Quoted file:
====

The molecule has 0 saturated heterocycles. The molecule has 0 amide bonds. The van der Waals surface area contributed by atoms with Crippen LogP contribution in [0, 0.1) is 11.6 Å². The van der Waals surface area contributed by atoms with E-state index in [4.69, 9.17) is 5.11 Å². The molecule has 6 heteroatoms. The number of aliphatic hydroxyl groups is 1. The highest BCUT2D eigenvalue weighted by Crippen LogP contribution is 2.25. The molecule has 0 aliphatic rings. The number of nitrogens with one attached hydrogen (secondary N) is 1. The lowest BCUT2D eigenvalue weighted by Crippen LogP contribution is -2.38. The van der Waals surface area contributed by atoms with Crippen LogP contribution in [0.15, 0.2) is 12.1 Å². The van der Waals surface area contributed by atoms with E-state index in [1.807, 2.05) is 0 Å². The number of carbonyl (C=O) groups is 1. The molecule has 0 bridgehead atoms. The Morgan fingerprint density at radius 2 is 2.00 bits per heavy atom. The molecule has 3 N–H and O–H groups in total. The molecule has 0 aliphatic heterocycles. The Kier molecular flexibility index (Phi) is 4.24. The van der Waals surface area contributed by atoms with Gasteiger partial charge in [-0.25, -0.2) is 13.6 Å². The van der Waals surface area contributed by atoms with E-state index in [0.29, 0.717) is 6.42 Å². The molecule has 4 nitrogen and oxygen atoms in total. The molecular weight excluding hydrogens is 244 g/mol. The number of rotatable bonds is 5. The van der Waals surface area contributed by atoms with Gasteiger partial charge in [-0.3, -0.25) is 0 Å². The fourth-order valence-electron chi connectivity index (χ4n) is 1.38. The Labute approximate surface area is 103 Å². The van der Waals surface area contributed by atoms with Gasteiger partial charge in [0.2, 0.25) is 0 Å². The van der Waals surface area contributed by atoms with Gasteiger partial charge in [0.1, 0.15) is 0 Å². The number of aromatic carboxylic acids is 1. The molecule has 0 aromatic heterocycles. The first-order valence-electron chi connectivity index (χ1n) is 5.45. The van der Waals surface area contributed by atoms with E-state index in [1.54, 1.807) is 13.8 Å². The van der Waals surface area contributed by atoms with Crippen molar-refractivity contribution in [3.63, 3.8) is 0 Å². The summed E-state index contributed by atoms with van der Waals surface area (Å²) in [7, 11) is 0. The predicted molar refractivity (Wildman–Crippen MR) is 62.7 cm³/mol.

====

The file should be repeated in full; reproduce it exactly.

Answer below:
The molecule has 0 saturated heterocycles. The molecule has 0 amide bonds. The van der Waals surface area contributed by atoms with Crippen LogP contribution in [0, 0.1) is 11.6 Å². The van der Waals surface area contributed by atoms with E-state index in [4.69, 9.17) is 5.11 Å². The molecule has 6 heteroatoms. The number of aliphatic hydroxyl groups is 1. The highest BCUT2D eigenvalue weighted by Crippen LogP contribution is 2.25. The molecule has 0 aliphatic rings. The number of nitrogens with one attached hydrogen (secondary N) is 1. The lowest BCUT2D eigenvalue weighted by Crippen LogP contribution is -2.38. The van der Waals surface area contributed by atoms with Crippen LogP contribution in [0.15, 0.2) is 12.1 Å². The van der Waals surface area contributed by atoms with E-state index in [1.807, 2.05) is 0 Å². The number of carbonyl (C=O) groups is 1. The molecule has 0 bridgehead atoms. The Morgan fingerprint density at radius 2 is 2.00 bits per heavy atom. The molecule has 3 N–H and O–H groups in total. The molecule has 0 aliphatic heterocycles. The Kier molecular flexibility index (Phi) is 4.24. The van der Waals surface area contributed by atoms with Gasteiger partial charge in [-0.25, -0.2) is 13.6 Å². The van der Waals surface area contributed by atoms with E-state index in [0.29, 0.717) is 6.42 Å². The molecule has 4 nitrogen and oxygen atoms in total. The molecular weight excluding hydrogens is 244 g/mol. The number of rotatable bonds is 5. The van der Waals surface area contributed by atoms with Gasteiger partial charge in [-0.3, -0.25) is 0 Å². The fourth-order valence-electron chi connectivity index (χ4n) is 1.38. The Labute approximate surface area is 103 Å². The van der Waals surface area contributed by atoms with Gasteiger partial charge in [0.2, 0.25) is 0 Å². The van der Waals surface area contributed by atoms with Gasteiger partial charge in [0.1, 0.15) is 0 Å². The number of aromatic carboxylic acids is 1. The molecule has 0 aromatic heterocycles. The first-order valence-electron chi connectivity index (χ1n) is 5.45. The van der Waals surface area contributed by atoms with E-state index in [1.54, 1.807) is 13.8 Å². The van der Waals surface area contributed by atoms with Crippen molar-refractivity contribution in [3.63, 3.8) is 0 Å². The summed E-state index contributed by atoms with van der Waals surface area (Å²) in [7, 11) is 0. The predicted molar refractivity (Wildman–Crippen MR) is 62.7 cm³/mol.